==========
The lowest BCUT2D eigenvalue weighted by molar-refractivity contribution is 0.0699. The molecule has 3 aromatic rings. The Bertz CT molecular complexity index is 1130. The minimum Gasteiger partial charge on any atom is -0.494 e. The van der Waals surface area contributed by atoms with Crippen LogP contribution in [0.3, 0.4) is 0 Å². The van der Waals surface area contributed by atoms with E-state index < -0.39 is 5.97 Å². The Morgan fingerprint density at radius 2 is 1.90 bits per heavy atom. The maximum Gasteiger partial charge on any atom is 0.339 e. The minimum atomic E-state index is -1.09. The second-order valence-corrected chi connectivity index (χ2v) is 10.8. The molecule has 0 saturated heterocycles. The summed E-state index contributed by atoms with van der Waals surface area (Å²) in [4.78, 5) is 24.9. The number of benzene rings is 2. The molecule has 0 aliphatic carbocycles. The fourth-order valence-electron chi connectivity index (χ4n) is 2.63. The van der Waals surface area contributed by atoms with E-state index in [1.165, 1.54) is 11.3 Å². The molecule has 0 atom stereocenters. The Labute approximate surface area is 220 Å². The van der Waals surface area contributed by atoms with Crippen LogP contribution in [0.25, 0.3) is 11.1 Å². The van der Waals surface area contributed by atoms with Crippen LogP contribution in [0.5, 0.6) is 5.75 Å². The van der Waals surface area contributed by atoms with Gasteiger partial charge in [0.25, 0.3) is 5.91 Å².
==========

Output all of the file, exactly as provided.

The lowest BCUT2D eigenvalue weighted by molar-refractivity contribution is 0.0699. The molecule has 3 aromatic rings. The Bertz CT molecular complexity index is 1130. The minimum Gasteiger partial charge on any atom is -0.494 e. The van der Waals surface area contributed by atoms with Crippen LogP contribution in [0.3, 0.4) is 0 Å². The van der Waals surface area contributed by atoms with E-state index < -0.39 is 5.97 Å². The Morgan fingerprint density at radius 2 is 1.90 bits per heavy atom. The maximum Gasteiger partial charge on any atom is 0.339 e. The minimum atomic E-state index is -1.09. The second-order valence-corrected chi connectivity index (χ2v) is 10.8. The molecule has 0 saturated heterocycles. The summed E-state index contributed by atoms with van der Waals surface area (Å²) in [4.78, 5) is 24.9. The number of benzene rings is 2. The molecule has 0 aliphatic carbocycles. The fourth-order valence-electron chi connectivity index (χ4n) is 2.63. The van der Waals surface area contributed by atoms with E-state index in [1.165, 1.54) is 11.3 Å². The molecule has 0 atom stereocenters. The Labute approximate surface area is 220 Å². The van der Waals surface area contributed by atoms with Crippen LogP contribution in [0.25, 0.3) is 11.1 Å². The van der Waals surface area contributed by atoms with Crippen LogP contribution in [0.5, 0.6) is 5.75 Å². The van der Waals surface area contributed by atoms with Gasteiger partial charge in [0.25, 0.3) is 5.91 Å².